I am certain Amazon will be in the top ten most successful companies 10 years from now. That is good for them. I don't care.
I invest against their stock price, not against Amazon as a company.
 

Bogey

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May 4, 2014
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I didn't follow any of that but I appreciate it.
Bit of an over-used example, but: https://en.wikipedia.org/wiki/Tulip_mania



Tulips are great, we still all love them and they're still an excellent flower. None of their features have deteriorated over time in any way. And yet, buying them at 200 would've been quite a regrettable choice.

So just short summary being: Market prices are much more than just fundamentals. A product, or a company, being "good", unfortunately isn't quite enough to assume its price will definitely rise in the foreseeable future.
 
May 22, 2018
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I feel sorry for the investors and the stock market as a whole, but I would be lying if I said that it hasn't been rather entertaining watching Trumpers do mental gymnastics to try and hand wave this very serious problem.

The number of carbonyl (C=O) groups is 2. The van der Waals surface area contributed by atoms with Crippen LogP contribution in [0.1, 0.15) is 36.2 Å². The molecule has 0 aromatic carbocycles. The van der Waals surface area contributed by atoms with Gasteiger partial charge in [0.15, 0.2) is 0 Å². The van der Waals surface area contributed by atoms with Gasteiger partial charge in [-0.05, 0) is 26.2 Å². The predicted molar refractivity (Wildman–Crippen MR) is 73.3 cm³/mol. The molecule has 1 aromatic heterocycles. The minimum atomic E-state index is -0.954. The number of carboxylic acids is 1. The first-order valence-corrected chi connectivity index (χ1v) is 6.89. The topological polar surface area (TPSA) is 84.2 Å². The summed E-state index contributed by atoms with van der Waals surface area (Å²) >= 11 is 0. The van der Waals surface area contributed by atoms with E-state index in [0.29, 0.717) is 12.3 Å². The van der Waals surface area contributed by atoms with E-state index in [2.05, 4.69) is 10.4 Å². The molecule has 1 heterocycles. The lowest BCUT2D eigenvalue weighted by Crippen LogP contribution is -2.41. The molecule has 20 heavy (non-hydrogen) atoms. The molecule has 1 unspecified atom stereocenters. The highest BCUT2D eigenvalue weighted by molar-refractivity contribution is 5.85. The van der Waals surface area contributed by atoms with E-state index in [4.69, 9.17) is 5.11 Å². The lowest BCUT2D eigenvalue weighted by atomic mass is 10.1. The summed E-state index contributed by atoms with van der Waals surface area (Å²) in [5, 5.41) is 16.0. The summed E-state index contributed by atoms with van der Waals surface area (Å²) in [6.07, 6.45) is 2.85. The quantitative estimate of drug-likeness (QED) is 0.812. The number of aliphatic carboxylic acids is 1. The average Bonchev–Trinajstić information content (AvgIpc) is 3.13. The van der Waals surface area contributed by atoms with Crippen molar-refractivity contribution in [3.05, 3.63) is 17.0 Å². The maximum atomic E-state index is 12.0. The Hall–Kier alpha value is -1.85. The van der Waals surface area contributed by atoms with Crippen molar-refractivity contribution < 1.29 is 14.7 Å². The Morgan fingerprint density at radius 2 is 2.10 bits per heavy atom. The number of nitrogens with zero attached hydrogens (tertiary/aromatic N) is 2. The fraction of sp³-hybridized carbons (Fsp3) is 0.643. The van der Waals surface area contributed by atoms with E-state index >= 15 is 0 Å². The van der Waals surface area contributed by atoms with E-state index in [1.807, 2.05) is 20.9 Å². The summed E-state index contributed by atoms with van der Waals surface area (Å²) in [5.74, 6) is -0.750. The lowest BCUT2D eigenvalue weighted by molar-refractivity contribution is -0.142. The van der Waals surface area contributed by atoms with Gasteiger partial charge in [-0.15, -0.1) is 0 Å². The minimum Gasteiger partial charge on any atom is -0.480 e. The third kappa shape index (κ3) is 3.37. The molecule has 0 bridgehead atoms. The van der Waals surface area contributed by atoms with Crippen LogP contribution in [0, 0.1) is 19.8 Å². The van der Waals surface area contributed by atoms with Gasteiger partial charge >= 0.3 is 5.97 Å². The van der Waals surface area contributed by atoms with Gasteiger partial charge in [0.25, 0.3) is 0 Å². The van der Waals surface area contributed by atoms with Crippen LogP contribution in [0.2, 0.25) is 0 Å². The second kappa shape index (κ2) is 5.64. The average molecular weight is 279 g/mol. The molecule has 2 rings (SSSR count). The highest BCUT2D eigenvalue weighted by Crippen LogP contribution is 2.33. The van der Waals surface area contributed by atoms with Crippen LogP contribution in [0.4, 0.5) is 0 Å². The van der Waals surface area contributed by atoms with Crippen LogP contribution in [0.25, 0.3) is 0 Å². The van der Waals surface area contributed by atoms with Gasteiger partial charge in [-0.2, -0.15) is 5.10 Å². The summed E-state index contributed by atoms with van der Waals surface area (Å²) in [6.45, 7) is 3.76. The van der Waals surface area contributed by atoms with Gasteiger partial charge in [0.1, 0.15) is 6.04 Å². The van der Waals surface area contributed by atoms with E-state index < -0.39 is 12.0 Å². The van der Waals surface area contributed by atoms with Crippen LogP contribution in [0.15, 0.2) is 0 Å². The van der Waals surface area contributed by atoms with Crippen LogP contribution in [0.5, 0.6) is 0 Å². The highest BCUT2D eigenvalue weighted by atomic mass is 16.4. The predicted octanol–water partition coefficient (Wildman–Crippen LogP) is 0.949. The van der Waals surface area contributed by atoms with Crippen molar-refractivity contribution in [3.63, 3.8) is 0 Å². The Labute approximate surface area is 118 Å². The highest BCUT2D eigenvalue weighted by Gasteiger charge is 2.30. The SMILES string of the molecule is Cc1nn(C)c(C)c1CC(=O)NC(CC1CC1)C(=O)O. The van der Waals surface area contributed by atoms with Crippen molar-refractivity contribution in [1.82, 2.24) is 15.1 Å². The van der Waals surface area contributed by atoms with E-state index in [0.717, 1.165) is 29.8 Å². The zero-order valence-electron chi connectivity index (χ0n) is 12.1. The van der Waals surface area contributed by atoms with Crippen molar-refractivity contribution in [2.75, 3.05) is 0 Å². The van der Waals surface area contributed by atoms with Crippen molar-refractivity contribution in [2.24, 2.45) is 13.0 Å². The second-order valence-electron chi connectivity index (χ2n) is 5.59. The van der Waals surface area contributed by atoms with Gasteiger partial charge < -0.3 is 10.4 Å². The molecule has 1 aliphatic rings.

The economy is the ONE THING that Trumpers could brag about when it came to his Orangeness and now even that is going to shit thanks to him. Its like watching a slow motion car wreck as they run out of excuses and bullshit.
 

sahlberg

Gold Member
Oct 27, 2017
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Bit of an over-used example, but: https://en.wikipedia.org/wiki/Tulip_mania



Tulips are great, we still all love them and they're still an excellent flower. None of their features have deteriorated over time in any way. And yet, buying them at 200 would've been quite a regrettable choice.

So just short summary being: Market prices are much more than just fundamentals. A product, or a company, being "good", unfortunately isn't quite enough to assume its price will definitely rise in the foreseeable future.
r such

Tulips are a great example of a crazy speculation bubble but can make a lot of money when you spot them.
They happen every 10-15 years. You can make LOT of money when you spot the end of these cycles.

I have done that twice now 2000 and 2008. Risk is super high. Reward is super high too.
I think now might be another downturn cycle but not sure yet. If we are still down from here to mid February then I think it is a trend and I might put some money into naked puts again.